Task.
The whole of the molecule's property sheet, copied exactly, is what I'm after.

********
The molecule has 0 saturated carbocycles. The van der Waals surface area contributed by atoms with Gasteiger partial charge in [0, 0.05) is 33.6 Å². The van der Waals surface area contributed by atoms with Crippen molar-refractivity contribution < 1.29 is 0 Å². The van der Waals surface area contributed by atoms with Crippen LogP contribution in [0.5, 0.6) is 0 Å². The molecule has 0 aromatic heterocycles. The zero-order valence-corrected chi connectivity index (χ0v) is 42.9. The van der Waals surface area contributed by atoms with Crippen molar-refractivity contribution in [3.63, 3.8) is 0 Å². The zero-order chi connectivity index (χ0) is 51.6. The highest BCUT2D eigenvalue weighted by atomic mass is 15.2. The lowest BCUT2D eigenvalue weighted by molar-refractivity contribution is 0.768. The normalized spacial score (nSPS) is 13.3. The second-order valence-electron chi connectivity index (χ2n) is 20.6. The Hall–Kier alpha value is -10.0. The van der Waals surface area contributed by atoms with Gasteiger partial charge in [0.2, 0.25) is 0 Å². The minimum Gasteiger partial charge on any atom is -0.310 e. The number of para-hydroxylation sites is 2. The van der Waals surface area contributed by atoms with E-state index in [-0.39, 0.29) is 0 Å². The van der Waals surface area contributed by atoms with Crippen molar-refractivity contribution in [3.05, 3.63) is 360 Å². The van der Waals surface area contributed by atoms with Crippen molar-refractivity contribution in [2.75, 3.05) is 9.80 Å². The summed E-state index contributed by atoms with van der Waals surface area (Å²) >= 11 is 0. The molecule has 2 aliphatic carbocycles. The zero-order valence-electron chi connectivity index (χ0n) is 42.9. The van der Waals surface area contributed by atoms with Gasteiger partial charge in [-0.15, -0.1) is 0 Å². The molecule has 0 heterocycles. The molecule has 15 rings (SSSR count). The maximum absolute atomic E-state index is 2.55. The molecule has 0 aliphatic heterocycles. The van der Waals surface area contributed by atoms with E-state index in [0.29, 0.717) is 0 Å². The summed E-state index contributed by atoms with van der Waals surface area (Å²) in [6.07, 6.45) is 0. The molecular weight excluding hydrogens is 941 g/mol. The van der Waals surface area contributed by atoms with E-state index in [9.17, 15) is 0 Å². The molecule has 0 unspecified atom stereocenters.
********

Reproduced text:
The molecule has 0 saturated carbocycles. The van der Waals surface area contributed by atoms with Gasteiger partial charge in [0, 0.05) is 33.6 Å². The van der Waals surface area contributed by atoms with Crippen molar-refractivity contribution < 1.29 is 0 Å². The van der Waals surface area contributed by atoms with Crippen LogP contribution in [0.5, 0.6) is 0 Å². The molecule has 0 aromatic heterocycles. The zero-order valence-corrected chi connectivity index (χ0v) is 42.9. The van der Waals surface area contributed by atoms with Crippen molar-refractivity contribution in [3.63, 3.8) is 0 Å². The zero-order chi connectivity index (χ0) is 51.6. The highest BCUT2D eigenvalue weighted by atomic mass is 15.2. The lowest BCUT2D eigenvalue weighted by molar-refractivity contribution is 0.768. The normalized spacial score (nSPS) is 13.3. The second-order valence-electron chi connectivity index (χ2n) is 20.6. The Hall–Kier alpha value is -10.0. The van der Waals surface area contributed by atoms with Gasteiger partial charge in [0.2, 0.25) is 0 Å². The minimum Gasteiger partial charge on any atom is -0.310 e. The number of para-hydroxylation sites is 2. The van der Waals surface area contributed by atoms with E-state index in [-0.39, 0.29) is 0 Å². The van der Waals surface area contributed by atoms with Crippen molar-refractivity contribution in [3.05, 3.63) is 360 Å². The van der Waals surface area contributed by atoms with Crippen molar-refractivity contribution in [2.75, 3.05) is 9.80 Å². The summed E-state index contributed by atoms with van der Waals surface area (Å²) >= 11 is 0. The molecule has 2 aliphatic carbocycles. The zero-order valence-electron chi connectivity index (χ0n) is 42.9. The van der Waals surface area contributed by atoms with Gasteiger partial charge in [-0.15, -0.1) is 0 Å². The molecule has 0 heterocycles. The molecule has 15 rings (SSSR count). The maximum absolute atomic E-state index is 2.55. The molecule has 0 aliphatic heterocycles. The van der Waals surface area contributed by atoms with E-state index in [0.29, 0.717) is 0 Å². The summed E-state index contributed by atoms with van der Waals surface area (Å²) in [6.07, 6.45) is 0. The molecular weight excluding hydrogens is 941 g/mol. The van der Waals surface area contributed by atoms with E-state index in [9.17, 15) is 0 Å². The molecule has 0 unspecified atom stereocenters.